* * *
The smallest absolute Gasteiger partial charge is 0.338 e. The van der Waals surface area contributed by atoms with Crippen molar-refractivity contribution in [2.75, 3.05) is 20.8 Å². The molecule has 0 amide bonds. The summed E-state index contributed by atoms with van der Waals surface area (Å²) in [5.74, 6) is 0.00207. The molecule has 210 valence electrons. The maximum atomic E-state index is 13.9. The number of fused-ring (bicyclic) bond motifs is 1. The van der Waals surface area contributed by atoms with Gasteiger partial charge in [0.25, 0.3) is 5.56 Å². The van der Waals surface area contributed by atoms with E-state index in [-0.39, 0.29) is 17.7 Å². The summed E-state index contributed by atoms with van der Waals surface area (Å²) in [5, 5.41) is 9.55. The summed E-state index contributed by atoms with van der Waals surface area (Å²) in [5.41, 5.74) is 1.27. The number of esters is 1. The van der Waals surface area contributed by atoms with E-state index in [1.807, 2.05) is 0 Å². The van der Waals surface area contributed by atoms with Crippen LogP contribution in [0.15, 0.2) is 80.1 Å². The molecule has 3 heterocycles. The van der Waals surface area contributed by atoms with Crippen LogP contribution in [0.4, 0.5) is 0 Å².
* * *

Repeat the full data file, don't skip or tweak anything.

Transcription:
The smallest absolute Gasteiger partial charge is 0.338 e. The van der Waals surface area contributed by atoms with Crippen molar-refractivity contribution in [2.75, 3.05) is 20.8 Å². The molecule has 0 amide bonds. The summed E-state index contributed by atoms with van der Waals surface area (Å²) in [5.74, 6) is 0.00207. The molecule has 210 valence electrons. The maximum atomic E-state index is 13.9. The number of fused-ring (bicyclic) bond motifs is 1. The van der Waals surface area contributed by atoms with Gasteiger partial charge in [0.25, 0.3) is 5.56 Å². The van der Waals surface area contributed by atoms with E-state index in [-0.39, 0.29) is 17.7 Å². The summed E-state index contributed by atoms with van der Waals surface area (Å²) in [5, 5.41) is 9.55. The summed E-state index contributed by atoms with van der Waals surface area (Å²) in [5.41, 5.74) is 1.27. The number of esters is 1. The van der Waals surface area contributed by atoms with E-state index in [1.807, 2.05) is 0 Å². The van der Waals surface area contributed by atoms with Crippen LogP contribution in [0.15, 0.2) is 80.1 Å². The molecule has 3 heterocycles. The van der Waals surface area contributed by atoms with Crippen LogP contribution in [0.4, 0.5) is 0 Å².